Optimism among American firms in China has reached a record low as “the impact of ongoing COVID-related restrictions is negatively impacting business confidence and leading to lower investment.”

According to a survey from the American Chamber of Commerce in Shanghai released on Friday, October 28, the number of companies describing themselves as optimistic about the five-year business outlook dropped to 55%. The figure reached the lowest level in the survey’s history, down 23% from 2021.  

In addition, 52% of the companies said that their headquarters’ business confidence in China’s economic management deteriorated in the past year. Only 18% of them ranked China as top place in their company’s global investment plans, down from 27% in 2021.

The survey noted, “One-third of respondents have redirected planned China investments to other destinations in the past year, almost double the number of companies that did so in 2021.”

In terms of earning performance, the outlook for the China market is dim for American firms as nearly half of the companies (47%) forecast their yearly revenue growth in 2022, down 29% from 2021, and the lowest expectation in at least 10 years. And 75% of companies reported profits in 2021, significantly below rates from the past several years.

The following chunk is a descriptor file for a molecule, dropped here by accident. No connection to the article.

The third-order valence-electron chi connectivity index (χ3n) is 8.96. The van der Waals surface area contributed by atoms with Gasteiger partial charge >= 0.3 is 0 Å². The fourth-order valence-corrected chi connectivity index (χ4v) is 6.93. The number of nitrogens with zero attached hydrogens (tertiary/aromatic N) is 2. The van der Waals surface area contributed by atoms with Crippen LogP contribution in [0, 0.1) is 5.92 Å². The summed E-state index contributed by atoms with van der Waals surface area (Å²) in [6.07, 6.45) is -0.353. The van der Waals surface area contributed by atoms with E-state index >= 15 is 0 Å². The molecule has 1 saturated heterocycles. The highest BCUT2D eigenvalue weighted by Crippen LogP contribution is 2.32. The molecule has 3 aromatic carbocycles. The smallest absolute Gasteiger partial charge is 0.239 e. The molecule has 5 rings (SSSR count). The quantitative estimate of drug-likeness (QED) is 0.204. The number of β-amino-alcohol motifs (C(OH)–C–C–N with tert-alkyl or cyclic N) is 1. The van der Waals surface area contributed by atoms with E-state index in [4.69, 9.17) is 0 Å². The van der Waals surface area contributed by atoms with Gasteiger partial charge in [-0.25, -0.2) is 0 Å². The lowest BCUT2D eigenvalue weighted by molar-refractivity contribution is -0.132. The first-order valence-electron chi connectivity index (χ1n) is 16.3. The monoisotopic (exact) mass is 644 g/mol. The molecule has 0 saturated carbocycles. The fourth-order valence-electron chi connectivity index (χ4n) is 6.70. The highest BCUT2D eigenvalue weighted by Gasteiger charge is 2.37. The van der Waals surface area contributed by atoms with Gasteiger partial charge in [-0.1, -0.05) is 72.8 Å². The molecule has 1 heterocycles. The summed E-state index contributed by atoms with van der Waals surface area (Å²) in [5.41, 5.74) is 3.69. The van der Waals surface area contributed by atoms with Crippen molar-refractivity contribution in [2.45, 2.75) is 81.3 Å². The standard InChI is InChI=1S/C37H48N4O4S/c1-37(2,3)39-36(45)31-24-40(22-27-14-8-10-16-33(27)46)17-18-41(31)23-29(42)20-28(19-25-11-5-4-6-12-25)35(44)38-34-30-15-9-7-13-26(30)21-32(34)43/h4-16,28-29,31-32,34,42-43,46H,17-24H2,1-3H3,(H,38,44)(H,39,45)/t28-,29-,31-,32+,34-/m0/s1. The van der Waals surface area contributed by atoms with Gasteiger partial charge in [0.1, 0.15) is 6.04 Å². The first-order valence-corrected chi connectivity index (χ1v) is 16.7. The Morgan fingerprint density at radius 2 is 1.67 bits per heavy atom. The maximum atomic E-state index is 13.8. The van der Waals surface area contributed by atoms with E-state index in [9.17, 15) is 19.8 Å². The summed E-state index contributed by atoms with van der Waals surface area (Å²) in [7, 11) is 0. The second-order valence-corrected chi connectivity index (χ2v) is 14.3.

Companies in the survey considered domestic competition their top challenge for the next five years in China. Other factors include the U.S.-China tensions, economic slowdown, and COVID restrictions.

Sean Stein, chairman of China’s Amcham, said, “What keeps a lot of businesses up at night is competition and rising competition from Chinese competitors.” 

Beijing’s strict Covid measures remain the main concern for domestic and foreign companies in China. During last week’s CCP national congress, Chinese leader Xi Jinping showed no signs of easing policy, prompting a global sell-off in Chinese stocks. 

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